Trump campaign says election is not over even as Biden surges ahead in key states: 'POTUS will be re-elected'
The statement alleged that there were 'many irregularities' in Pennsylvania 'including having election officials prevent our volunteer legal observes from having meaningful access to vote counting locations'
President Donald Trump's re-election campaign has announced that "the election is not over" despite former Vice President Joe Biden taking a sudden lead in Pennsylvania on Friday, November 6 morning and cementing his bid for the presidency.
“The false projection of Joe Biden as the winner is based on results in four states that are far from over,” campaign general counsel Matt Morgan wrote in a statement. “Georgia is headed for a recount, where we are confident we will find ballots improperly harvested, and where President Trump will ultimately prevail,” Morgan added, the New York Post reported.
The statement alleged that there were "many irregularities" in Pennsylvania "including having election officials prevent our volunteer legal observes from having meaningful access to vote counting locations” and that the campaign was “deprived of valuable time and denied the transparency we are entitled to under state law." The update came just hours after the Trump campaign won a lawsuit in the state to have an equal amount of poll observers in the ballot counting room.
Over in Nevada — where Biden is currently leading — the campaign claimed there “appear[ed] to be thousands of individuals who improperly cast mail ballots.” They also claimed that in Arizona — which was called for Biden by the Associated Press and Fox News days ago — Trump was “on course to win... despite the irresponsible and erroneous ‘calling’ of the state” by major TV stations. "Biden is relying on these states for his phony claim on the White House, but once the election is final, President Trump will be re-elected,” the statement concluded.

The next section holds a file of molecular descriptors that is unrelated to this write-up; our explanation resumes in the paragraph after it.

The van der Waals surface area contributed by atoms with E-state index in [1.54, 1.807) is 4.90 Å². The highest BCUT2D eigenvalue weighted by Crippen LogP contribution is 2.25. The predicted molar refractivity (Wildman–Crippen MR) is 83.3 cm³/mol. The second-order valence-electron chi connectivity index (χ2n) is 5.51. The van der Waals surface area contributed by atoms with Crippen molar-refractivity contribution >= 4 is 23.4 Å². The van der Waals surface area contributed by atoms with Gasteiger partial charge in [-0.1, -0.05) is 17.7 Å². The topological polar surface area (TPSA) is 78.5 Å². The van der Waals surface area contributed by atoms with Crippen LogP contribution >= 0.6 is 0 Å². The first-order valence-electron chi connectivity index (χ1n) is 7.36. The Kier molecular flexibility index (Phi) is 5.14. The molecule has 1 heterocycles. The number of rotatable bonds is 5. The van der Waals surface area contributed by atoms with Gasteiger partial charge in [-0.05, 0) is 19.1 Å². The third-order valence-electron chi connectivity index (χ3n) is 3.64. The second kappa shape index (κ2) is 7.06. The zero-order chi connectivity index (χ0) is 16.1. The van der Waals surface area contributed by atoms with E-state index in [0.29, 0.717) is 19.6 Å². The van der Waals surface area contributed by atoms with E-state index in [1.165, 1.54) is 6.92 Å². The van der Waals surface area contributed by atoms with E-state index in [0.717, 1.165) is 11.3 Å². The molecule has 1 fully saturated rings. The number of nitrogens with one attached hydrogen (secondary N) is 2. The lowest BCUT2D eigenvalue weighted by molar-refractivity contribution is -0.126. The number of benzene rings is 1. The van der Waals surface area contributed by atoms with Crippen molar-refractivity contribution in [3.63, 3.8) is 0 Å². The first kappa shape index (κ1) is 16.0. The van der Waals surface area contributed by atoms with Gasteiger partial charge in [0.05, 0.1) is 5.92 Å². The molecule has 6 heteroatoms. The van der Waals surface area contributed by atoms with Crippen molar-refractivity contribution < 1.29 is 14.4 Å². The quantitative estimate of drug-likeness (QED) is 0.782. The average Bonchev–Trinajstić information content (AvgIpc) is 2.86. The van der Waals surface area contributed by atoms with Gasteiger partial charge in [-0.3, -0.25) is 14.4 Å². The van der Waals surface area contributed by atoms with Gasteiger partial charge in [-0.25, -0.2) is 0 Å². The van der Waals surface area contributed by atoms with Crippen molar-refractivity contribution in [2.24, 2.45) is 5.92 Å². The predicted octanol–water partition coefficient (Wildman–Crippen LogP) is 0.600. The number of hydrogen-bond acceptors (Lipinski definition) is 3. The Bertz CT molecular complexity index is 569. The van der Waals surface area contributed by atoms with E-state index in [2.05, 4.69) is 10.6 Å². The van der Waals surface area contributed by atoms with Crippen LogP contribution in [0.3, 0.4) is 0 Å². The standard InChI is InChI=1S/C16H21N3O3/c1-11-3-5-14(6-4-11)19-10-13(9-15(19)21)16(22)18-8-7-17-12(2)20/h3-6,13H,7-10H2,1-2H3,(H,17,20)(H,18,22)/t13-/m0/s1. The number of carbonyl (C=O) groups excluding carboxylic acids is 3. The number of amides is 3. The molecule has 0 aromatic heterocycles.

After Trump declared that he had effectively won the election and accused Democrats of committing voter fraud, MEAWW spoke to some experts about the possibility that the president refuses to concede the race.
Micheal Genovese, president of Global Policy Institute at Loyola Marymount University, Los Angeles, said the incumbent had already warned of alleged fraud in some states and would challenge several state results in court. Fearing violence might follow if the president refused to concede, Genovese said: “He signaled this weeks ago and seems intent on pursuing that option. It will further divide an already deeply divided country, and elevate the toxic politics that already characterizes American politics. Should the president lose and refuse to leave, turmoil and some violence might ensue. It could get very ugly.”
Dr Kaeten Mistry, senior lecturer in American History at the Department of American Studies, University of East Anglia, Norwich, UK, said Trump had been sowing the seeds of doubt over the election’s authenticity for weeks. “In his first speech after polls closed, he declared victory and claimed he'd go to the Supreme Court even though counting was still taking place. Both are false but indicate that he has no plans to concede,” he told MEAWW.
Professor Russell Lucas, associate professor of International Relations and Global Studies at Michigan State University, also called Trump’s claim to be false but said he will be under pressure to not concede. Predicting the legal battles continuing for weeks, Lucas said: “President Trump last night falsely claimed victory in the face of all evidence. His campaign also is demanding a recount of the vote in Wisconsin and filed lawsuits to halt vote counting in Georgia, Michigan, and Pennsylvania. So, legal maneuvers may last for a few weeks.”